Empathize.Welcoming a new person to the family can be a joyous but also stressful occasion.
- It can remind your in-laws that they are aging, or that their child/brother/sister lives far away, or that there may be limitations on how much family time that can be spent together, which can bring mixed feelings into play.
- While you should never be a door mat or accept disrespect, understand what families go through when a new person is added and attempt to give in-laws the benefit of the doubt before becoming upset or angry.
Creating Positive Interactions with Parents
Be mindful.Think about your own personal life, as well as the relationship you share with family, including parents. What aspects could be made more comfortable, productive, or enjoyable? Below are exercises in mindfulness that can help you be a better daughter:
- Strive for excellence in all tasks you undertake. When you complete tasks without a commitment to success or improvement, you show a lack of concern for the people impacted by the outcome. Instead, demonstrate love, care, and respect by attempting to complete all tasks successfully, pushing for above-average outcomes. Let your parents feel proud of what you have accomplished
- Look for new ways to make positive changes. This could be something as simple as planting flowers in your parent’s garden or deciding to ask your supervisor for a promotion at work. When you make a personal effort to bring happiness to yourself or the people who care about you, you demonstrate a commitment to being a better person for yourself and others.
Communicate.When long periods go without talking to your parents, it can be difficult to make the call when either party needs help or support. For this reason, try to reach out to your parents as often as is convenient and comfortable for both of you.
- For younger adults, this could mean daily check-ins via text to a conversation over dinner. For adult children, try to text and/or call your parents multiple times a week. It doesn’t have to be an important message. It might be as simple as seeing your mom’s favorite flower and wanting to say “hi,” to sharing a funny observation from work.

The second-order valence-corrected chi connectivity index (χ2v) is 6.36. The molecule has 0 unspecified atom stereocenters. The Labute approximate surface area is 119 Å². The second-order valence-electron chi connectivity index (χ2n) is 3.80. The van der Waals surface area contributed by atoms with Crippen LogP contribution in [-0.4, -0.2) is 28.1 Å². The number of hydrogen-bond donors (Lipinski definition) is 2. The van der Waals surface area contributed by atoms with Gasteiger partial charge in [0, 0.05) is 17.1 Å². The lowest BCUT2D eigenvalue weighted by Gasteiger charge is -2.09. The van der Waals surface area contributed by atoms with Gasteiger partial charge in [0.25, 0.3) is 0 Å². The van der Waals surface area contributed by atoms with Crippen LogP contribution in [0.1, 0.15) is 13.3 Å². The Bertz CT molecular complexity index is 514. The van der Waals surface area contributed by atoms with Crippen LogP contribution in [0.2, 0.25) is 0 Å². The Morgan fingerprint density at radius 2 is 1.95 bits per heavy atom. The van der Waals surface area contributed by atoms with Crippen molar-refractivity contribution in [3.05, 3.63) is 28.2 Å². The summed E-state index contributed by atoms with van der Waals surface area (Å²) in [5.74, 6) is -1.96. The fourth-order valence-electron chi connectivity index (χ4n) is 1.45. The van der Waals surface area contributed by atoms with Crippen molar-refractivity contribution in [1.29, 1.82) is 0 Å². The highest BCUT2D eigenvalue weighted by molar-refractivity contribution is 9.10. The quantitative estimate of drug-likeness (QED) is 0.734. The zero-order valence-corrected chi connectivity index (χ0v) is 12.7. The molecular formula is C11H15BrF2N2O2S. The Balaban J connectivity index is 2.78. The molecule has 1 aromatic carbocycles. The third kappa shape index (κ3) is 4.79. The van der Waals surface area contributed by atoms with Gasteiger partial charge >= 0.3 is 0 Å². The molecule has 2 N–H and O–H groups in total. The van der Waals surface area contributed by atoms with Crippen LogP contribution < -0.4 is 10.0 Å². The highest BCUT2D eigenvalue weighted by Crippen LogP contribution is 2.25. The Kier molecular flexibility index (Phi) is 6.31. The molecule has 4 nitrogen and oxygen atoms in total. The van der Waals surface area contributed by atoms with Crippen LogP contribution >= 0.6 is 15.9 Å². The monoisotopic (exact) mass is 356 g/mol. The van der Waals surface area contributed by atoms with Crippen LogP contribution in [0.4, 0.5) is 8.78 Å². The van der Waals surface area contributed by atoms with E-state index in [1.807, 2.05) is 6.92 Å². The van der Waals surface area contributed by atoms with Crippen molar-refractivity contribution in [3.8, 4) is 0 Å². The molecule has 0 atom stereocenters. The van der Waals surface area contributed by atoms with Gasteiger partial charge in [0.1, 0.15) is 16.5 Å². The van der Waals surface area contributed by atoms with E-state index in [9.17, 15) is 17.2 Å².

- Reach out first. Don’t always be the one waiting on a phone call or text. Make time to talk to your parents and call them. Or if you live away from home, invite them to come visit. By reminding our parents of their importance to us, we cement bonds and offer reassurance.
Listen carefully.When parents tell us to listen, it means more than just nodding while they talk. Demonstrate that you are not only engaged but learning through active listening. This is not just an act of respect. It also ensures that you remember what they’ve told you and can act on it appropriately. Below are tactics for active listening:
- Restate information: This demonstrates that you are attentive and also gives you the ability to clarify things you are less certain of.
- Offer subtle "encouragers": Nod your head. Say "uh huh" or "I see" so your parents continue speaking and elaborate on their ideas.
- Summarize: Before ending the conversation or asking questions, summarize information into your own words. This helps you remember what was said, but also allows for your parents to say “That one part is not quite right, let me explain again” in order to offer correction.
- Give feedback: If something strikes you as a good idea, say “I agree that this is good, because…” If you are less certain of another part, say “I’m less certain about this part. Can you explain it again?” This allows you to collaborate and even nuance the information. Depending on the situation, your parents might even welcome suggestions or alternative ideas.
- Probe for more information: when in doubt, ask questions to draw out elaboration, make distinctions, or clarify information. Make sure that you completely understand what you’ve been told and how will impact your behavior.
- Validation: Remind your parents that that you appreciate them taking the time to offer guidance and instruction. Give hugs, make a card, say “Thank you.” Always demonstrate your gratitude for and appreciation of your parents.
Stay in the present.Although it can be tempting to remind our parents of mistakes they’ve made, unless it is key to your protection or health, resist the urge to dwell on the past.
- Forgive. Forgiveness is not a free pass. It doesn’t mean that mistakes that happened are ok or validated. But what it does mean is that you are willing to move on and love in spite of mistakes. That you accept your parents as human and, like you, not expected to be perfect.
- Repair disagreements quickly. The longer a disagreement remains unresolved, the longer resentment builds and the more difficult it can be to make amends. Additionally, when we don’t resolve lingering issues with those closest to us, we build a pattern of behavior that will continue into future relationships as well—even those with our own children. For these reasons, it is best to repair damaged relationships quickly and develop the conflict resolution skills required to be a better person, daughter, and mother.
Sources and Citations